The devastation of Hurricane Sandy is likely to create big distortions – though not lasting effects – in a wide range of U.S. economic measures.
If past major storms and forecasts by economists are a guide, look for industrial production to have taken a dip in October as factories from the Carolinas to New England suspended activity and for housing starts to slow as builders postpone new construction. Retail sales may take a hit but are likely to benefit in November and December, when people buy the supplies they need to rebuild. There could be downward pressure on November employment should some of the employers affected (Atlantic City casinos, for example) be unable to get back to full speed quickly.
The Labor Department’s report on October jobs numbers scheduled for Friday, the last U.S. unemployment report before the election, should be unaffected by the storm because it is based on surveys taken earlier in the month.
Economic activity will slow some in the next couple of weeks because many businesses across the Northeast are shut down. Some will take days to reopen. During the next couple of quarters, there will be an almost perverse boost in overall economic activity, as efforts to clear damage and rebuild houses and businesses add to the gross domestic product.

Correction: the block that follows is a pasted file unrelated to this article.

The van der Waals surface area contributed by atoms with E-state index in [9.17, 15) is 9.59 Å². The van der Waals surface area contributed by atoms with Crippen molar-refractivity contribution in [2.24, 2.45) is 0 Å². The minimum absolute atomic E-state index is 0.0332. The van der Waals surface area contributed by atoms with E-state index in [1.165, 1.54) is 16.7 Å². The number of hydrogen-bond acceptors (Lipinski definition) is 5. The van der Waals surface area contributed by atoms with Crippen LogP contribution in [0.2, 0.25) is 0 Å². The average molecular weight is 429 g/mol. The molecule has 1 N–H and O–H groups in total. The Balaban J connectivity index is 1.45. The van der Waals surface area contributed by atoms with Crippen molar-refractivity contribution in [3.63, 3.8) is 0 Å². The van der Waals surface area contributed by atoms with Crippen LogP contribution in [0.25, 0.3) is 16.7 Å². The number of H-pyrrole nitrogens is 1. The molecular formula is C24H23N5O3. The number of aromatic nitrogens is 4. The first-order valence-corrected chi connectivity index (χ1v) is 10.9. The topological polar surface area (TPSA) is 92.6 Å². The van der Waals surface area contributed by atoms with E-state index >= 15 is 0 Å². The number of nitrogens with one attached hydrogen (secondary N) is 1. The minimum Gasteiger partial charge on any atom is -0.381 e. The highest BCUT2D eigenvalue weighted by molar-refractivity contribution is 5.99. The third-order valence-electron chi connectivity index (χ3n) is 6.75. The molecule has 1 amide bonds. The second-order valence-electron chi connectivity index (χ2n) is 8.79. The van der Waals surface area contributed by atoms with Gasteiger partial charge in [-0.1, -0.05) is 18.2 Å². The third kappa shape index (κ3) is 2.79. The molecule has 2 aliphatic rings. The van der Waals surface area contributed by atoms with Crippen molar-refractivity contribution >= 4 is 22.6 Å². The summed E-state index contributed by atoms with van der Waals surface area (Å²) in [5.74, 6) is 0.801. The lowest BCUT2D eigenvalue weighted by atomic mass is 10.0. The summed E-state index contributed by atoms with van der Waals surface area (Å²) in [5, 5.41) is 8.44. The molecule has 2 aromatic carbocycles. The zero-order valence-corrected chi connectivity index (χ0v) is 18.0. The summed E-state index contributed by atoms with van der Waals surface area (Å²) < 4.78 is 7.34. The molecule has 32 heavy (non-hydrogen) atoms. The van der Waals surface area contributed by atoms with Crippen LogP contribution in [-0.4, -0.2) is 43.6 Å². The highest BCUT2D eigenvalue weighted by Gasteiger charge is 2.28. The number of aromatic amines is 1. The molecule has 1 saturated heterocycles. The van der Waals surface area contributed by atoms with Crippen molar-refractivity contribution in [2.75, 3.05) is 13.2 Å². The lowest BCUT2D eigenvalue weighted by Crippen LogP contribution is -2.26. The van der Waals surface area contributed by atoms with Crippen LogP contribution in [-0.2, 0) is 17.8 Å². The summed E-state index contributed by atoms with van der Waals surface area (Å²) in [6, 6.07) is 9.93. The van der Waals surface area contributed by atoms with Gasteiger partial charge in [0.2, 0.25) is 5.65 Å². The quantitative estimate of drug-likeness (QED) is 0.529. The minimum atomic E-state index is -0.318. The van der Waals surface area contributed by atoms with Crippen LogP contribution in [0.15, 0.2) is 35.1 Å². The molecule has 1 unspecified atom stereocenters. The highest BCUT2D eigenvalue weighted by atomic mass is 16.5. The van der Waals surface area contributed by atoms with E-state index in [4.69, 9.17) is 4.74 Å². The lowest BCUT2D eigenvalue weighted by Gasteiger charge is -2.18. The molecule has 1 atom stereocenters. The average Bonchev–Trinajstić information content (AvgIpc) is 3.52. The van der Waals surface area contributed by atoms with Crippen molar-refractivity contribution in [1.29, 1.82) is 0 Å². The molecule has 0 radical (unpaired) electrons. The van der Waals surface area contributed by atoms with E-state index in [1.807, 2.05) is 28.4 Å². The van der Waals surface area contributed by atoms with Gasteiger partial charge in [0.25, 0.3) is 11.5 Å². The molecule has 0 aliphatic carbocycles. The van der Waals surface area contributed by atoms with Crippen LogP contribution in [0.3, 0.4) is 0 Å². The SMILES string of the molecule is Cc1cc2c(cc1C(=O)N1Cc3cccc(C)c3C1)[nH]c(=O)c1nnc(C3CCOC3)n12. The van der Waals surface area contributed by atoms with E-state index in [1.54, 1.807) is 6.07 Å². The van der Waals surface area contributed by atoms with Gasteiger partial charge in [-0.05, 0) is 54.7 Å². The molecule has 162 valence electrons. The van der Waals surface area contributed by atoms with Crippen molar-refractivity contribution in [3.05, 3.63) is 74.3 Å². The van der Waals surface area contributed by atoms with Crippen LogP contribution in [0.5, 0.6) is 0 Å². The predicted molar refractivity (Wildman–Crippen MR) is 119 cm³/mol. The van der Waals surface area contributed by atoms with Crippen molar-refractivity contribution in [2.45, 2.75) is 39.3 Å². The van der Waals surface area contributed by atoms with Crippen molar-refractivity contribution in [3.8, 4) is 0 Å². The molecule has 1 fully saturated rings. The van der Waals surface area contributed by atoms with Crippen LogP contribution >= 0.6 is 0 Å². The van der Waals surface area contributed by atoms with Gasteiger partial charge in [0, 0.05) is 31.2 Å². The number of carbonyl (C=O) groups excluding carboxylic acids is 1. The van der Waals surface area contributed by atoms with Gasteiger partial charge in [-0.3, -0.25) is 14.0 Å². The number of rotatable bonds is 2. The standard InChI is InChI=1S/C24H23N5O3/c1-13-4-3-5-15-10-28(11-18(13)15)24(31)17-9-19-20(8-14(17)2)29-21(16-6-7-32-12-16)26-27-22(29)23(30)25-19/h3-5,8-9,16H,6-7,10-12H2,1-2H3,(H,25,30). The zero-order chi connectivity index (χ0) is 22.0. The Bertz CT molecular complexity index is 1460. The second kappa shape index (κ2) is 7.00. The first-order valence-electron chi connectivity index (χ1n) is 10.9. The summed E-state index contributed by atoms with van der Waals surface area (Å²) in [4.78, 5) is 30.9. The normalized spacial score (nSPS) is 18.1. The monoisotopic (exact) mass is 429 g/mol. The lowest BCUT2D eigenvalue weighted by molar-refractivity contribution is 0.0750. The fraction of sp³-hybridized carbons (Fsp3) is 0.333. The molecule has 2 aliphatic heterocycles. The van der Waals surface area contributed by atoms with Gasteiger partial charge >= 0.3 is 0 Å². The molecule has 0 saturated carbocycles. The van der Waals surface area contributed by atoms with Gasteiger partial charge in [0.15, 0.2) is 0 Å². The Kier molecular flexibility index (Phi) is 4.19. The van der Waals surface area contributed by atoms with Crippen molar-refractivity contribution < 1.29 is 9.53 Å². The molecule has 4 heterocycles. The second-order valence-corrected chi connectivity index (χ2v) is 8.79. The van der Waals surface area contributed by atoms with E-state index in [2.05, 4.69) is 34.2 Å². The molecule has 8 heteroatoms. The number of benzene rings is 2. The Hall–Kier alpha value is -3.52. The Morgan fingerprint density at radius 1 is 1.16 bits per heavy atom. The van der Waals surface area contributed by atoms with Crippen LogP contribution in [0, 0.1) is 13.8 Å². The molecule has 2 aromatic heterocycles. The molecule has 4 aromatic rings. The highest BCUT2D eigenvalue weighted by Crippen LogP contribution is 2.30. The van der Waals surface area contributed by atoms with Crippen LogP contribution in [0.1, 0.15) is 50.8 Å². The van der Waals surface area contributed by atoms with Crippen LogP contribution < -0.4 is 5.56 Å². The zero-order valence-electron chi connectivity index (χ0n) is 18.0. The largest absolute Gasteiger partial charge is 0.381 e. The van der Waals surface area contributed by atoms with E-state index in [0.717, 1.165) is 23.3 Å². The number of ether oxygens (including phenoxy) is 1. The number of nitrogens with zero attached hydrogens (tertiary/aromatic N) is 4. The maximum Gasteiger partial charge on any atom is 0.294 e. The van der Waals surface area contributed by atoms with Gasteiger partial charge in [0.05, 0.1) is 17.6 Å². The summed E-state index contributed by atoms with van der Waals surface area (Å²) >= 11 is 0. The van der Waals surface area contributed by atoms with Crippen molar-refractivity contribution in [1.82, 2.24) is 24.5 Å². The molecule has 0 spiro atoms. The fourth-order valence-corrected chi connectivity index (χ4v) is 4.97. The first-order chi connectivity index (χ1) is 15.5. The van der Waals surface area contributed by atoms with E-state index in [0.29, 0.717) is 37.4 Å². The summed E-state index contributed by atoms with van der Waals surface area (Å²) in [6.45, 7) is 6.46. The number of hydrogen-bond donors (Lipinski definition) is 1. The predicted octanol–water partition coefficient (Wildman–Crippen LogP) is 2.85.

So far, there are no reliable estimates of the financial damage wrought by the storm, but one pre-storm estimate of $88 billion would imply that rebuilding efforts would add about two-tenths of a percentage point to GDP growth. Although economists generally use GDP as a rough proxy for the overall change in human welfare, this is an area where it fails miserably.
The storm depleted some of the nation’s “capital stock” – houses, stores, and bridges and other infrastructure were destroyed. The country is, in effect, poorer by whatever amount the damage comes to. But the urgent need to rebuild will create jobs and spur economic activity, with the bill paid by insurers and governments.
When Hurricane Katrina struck New Orleans and the Gulf Coast in 2005, the devastation’s effect on national economic indicators was significant but short-lived. At the time, the U.S. economy was adding nearly 200,000 jobs a month, but that number fell to 66,000 in September 2005 and 80,000 in October 2005. The figure rebounded that November: 334,000 positions were added. (A look at state jobs numbers confirms that the yo-yo effect was driven by employment changes in Louisiana and other hurricane-affected gulf states).
But the economic repercussions from Katrina – in which nearly 2,000 people lost their lives and thousands were left homeless – were fairly unique to those circumstances and can’t easily be used as a precedent for measuring the impact of Sandy . The physical damage to New Orleans and other Gulf Coast areas forced thousands of residents to relocate. Katrina also disrupted oil drilling and refining at a key transport node, causing a spike in gasoline prices nationally.
Read more at THE WASHINGTON POST.